O'Connor was known for her strong commitment to judicial restraint and her defense of individual rights. She served on the Court until 2006, when she retired but remained an active advocate, creating continued means of educating others on the importance of laws worldwide. A critical factor in her successful career was her ability to appeal to both sides of the aisle, gaining favor with Democrats and Republicans alike.  

     Founded in 2009, "The Sandra Day O'Connor Institute For American Democracy" serves the public as a non-profit organization dedicated to empowering and preserving American Democracy via educational programs or platforms.  

     Please visit the Sandra Day O'Connor Institute For American Democracy for more information or to donate (link included below for your convenience). 

www.oconnorinstitute.org  

     Justice Sandra Day O'Connor is proof that women who work hard and dream big can achieve anything. She shattered glass ceilings by becoming the first woman to be appointed to the U.S. Supreme Court, and she did it all while raising a family. Despite experiencing plenty of bumps in the road (she was turned down for a job as a secretary at a law firm because she was a woman), she never gave up on her ambitions. Republican Sandra Day O'Connor is one of the most famous Arizona politicians in history, and she is a woman whose legacy will inspire generations to come.        

2) Marilyn Monroe 

Marilyn Monroe was an incredibly famous actress, singer, and model. She became one of the world's most enduring icons and is remembered as one of the greatest sex symbols of the 20th century. She starred in a number of unforgettable films and was known for her curves and her sex appeal. Monroe was also a talented singer and had a successful singing career. 

     Monroe was married three times and had two children. Although she appeared to be happy, Marilyn Monroe struggled with mental health issues throughout her life and (supposedly- as many people question the factors surrounding her death) died from an overdose in 1962. Monroe is remembered for her talent, her beauty, and her tragic life. Famous for playing comic "dumb blonde" characters, she became one of the most popular sex symbols of the 1950s and was emulated by many later actresses.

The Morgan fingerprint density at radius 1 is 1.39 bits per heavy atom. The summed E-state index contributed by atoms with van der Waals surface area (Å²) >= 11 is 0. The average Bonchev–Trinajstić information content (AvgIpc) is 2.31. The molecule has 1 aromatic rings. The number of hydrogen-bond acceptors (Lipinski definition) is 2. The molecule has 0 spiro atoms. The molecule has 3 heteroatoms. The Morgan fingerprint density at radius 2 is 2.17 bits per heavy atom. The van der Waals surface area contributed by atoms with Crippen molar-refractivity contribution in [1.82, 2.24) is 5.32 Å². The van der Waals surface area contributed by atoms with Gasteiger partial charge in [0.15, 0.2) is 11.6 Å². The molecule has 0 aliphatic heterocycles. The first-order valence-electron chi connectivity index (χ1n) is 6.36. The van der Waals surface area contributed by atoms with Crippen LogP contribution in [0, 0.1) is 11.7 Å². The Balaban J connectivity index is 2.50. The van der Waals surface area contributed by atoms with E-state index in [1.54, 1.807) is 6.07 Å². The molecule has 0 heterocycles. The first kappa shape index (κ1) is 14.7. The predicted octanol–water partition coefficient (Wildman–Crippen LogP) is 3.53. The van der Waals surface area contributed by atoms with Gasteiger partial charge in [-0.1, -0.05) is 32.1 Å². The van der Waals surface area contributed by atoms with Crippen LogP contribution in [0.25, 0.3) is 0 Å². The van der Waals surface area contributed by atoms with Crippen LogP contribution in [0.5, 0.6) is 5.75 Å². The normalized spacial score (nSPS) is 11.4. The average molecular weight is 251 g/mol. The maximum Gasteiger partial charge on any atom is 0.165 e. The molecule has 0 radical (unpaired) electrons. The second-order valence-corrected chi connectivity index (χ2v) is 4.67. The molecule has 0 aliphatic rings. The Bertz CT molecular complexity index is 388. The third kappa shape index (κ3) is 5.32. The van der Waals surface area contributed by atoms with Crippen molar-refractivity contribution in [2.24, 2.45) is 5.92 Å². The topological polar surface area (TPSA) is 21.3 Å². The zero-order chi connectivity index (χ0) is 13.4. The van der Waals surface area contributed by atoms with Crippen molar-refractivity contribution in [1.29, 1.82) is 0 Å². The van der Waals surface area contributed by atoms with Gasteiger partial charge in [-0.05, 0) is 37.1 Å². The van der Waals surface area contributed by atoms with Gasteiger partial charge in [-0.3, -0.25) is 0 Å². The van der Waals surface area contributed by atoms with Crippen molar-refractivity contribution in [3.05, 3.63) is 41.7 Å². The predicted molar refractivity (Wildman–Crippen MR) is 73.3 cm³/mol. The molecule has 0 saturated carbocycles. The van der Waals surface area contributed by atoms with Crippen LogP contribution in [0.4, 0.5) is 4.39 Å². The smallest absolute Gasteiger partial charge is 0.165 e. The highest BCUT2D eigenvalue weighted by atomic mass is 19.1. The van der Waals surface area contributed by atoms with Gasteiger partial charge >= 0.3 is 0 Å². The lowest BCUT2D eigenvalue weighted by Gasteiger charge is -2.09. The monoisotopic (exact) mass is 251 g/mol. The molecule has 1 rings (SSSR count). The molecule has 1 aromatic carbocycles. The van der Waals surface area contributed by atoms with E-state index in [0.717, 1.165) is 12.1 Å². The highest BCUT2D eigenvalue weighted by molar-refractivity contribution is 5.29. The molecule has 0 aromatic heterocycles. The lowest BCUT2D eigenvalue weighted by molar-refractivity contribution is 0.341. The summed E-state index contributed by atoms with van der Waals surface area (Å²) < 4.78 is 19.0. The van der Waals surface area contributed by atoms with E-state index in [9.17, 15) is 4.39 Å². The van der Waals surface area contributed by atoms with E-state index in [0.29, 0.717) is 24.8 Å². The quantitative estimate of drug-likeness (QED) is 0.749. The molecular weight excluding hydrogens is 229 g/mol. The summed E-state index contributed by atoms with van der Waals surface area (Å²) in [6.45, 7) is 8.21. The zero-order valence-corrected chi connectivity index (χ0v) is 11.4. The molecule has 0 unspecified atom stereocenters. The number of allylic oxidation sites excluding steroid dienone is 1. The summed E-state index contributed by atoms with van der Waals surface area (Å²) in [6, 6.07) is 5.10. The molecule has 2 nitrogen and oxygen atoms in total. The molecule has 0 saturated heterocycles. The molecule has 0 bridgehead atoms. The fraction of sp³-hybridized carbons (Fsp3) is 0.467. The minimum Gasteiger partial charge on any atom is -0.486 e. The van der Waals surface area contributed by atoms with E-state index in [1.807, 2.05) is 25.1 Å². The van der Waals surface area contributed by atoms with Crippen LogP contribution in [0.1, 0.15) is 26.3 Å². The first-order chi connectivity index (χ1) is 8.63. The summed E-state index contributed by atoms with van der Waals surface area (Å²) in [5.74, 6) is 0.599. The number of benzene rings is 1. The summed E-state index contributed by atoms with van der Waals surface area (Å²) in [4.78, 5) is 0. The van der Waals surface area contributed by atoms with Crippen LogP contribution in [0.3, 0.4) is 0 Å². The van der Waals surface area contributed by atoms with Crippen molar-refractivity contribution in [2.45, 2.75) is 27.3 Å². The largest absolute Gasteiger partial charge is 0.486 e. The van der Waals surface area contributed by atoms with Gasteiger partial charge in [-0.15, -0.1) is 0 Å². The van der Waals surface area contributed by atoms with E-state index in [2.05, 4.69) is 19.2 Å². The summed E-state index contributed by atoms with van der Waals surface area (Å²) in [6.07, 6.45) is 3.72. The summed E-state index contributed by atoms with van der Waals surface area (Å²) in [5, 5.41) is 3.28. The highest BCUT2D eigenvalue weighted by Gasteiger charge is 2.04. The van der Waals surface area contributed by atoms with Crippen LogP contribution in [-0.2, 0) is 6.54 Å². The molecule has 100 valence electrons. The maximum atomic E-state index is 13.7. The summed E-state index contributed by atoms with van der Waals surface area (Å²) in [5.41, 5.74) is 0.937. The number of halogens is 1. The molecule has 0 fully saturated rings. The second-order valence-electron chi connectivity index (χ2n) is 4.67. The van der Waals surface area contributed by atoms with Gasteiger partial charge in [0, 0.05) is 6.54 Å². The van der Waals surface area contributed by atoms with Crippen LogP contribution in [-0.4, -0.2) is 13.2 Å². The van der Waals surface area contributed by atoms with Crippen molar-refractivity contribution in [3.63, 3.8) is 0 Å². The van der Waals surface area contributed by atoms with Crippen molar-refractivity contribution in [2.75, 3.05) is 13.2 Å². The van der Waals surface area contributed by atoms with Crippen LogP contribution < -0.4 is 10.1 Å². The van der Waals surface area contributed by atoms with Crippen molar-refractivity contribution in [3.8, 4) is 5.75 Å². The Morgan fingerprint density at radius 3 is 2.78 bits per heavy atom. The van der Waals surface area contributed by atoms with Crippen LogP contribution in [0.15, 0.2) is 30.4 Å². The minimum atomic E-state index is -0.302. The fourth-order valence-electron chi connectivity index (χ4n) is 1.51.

Born and raised in Los Angeles, Monroe spent most of her childhood in foster homes. She married at 16 years of age to 21-year-old James Dougherty and had a brief career as a showgirl. She signed with 20th Century Fox in 1946. Her early films were unsuccessful, but she became famous after playing a scene with a camera exposed. Her life was filled with highs and lows, and unfortunately, she ended up taking her own life. While she is remembered for her amazing talent and beauty, many people don't know that she suffered from mental health problems. 

     Marilyn Monroe's life provides an interesting case study on the effects of mental health problems on someone's life and career. It's important to discuss mental health issues openly, and Monroe's story can help to do that. Marilyn Monroe is an American icon and one of the most popular actresses of all time. However, Monroe's life was plagued by mental health problems. She was diagnosed with bipolar disorder and suffered from severe bouts of depression.